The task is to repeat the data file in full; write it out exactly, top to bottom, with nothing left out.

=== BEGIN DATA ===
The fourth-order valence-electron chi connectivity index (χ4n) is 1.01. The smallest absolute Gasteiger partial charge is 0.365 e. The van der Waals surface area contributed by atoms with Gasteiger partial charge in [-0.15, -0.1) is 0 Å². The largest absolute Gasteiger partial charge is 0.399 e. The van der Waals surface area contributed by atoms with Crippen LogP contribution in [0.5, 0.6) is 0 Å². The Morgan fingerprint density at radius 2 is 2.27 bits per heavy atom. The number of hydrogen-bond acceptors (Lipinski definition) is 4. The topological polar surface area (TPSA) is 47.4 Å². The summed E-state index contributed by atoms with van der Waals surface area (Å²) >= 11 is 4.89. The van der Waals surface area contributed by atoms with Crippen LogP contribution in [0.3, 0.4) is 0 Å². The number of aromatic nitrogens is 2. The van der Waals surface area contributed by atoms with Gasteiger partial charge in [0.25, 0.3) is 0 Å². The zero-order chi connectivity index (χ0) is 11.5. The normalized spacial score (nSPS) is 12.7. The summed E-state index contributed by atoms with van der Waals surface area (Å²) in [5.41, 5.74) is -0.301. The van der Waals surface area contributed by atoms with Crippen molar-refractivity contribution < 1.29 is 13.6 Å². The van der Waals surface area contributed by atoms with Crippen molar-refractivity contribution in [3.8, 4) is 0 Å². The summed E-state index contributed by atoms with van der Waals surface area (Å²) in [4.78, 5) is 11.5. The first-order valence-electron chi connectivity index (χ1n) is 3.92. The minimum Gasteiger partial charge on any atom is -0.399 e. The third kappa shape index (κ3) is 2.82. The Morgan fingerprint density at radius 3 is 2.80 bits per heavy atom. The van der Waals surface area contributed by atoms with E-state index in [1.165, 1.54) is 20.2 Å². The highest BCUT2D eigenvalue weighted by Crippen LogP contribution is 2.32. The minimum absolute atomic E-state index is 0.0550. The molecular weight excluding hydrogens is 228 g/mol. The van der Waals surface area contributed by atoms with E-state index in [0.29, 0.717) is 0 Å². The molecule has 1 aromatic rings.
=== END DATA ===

The fourth-order valence-electron chi connectivity index (χ4n) is 1.01. The smallest absolute Gasteiger partial charge is 0.365 e. The van der Waals surface area contributed by atoms with Gasteiger partial charge in [-0.15, -0.1) is 0 Å². The largest absolute Gasteiger partial charge is 0.399 e. The van der Waals surface area contributed by atoms with Crippen LogP contribution in [0.5, 0.6) is 0 Å². The Morgan fingerprint density at radius 2 is 2.27 bits per heavy atom. The number of hydrogen-bond acceptors (Lipinski definition) is 4. The topological polar surface area (TPSA) is 47.4 Å². The summed E-state index contributed by atoms with van der Waals surface area (Å²) >= 11 is 4.89. The van der Waals surface area contributed by atoms with Crippen LogP contribution in [0.3, 0.4) is 0 Å². The number of aromatic nitrogens is 2. The van der Waals surface area contributed by atoms with Gasteiger partial charge in [0.25, 0.3) is 0 Å². The zero-order chi connectivity index (χ0) is 11.5. The normalized spacial score (nSPS) is 12.7. The summed E-state index contributed by atoms with van der Waals surface area (Å²) in [5.41, 5.74) is -0.301. The van der Waals surface area contributed by atoms with Crippen molar-refractivity contribution < 1.29 is 13.6 Å². The van der Waals surface area contributed by atoms with Crippen molar-refractivity contribution in [3.8, 4) is 0 Å². The summed E-state index contributed by atoms with van der Waals surface area (Å²) in [4.78, 5) is 11.5. The first-order valence-electron chi connectivity index (χ1n) is 3.92. The minimum Gasteiger partial charge on any atom is -0.399 e. The third kappa shape index (κ3) is 2.82. The Morgan fingerprint density at radius 3 is 2.80 bits per heavy atom. The van der Waals surface area contributed by atoms with E-state index in [1.165, 1.54) is 20.2 Å². The highest BCUT2D eigenvalue weighted by Crippen LogP contribution is 2.32. The minimum absolute atomic E-state index is 0.0550. The molecular weight excluding hydrogens is 228 g/mol. The van der Waals surface area contributed by atoms with E-state index in [0.29, 0.717) is 0 Å². The molecule has 1 aromatic rings.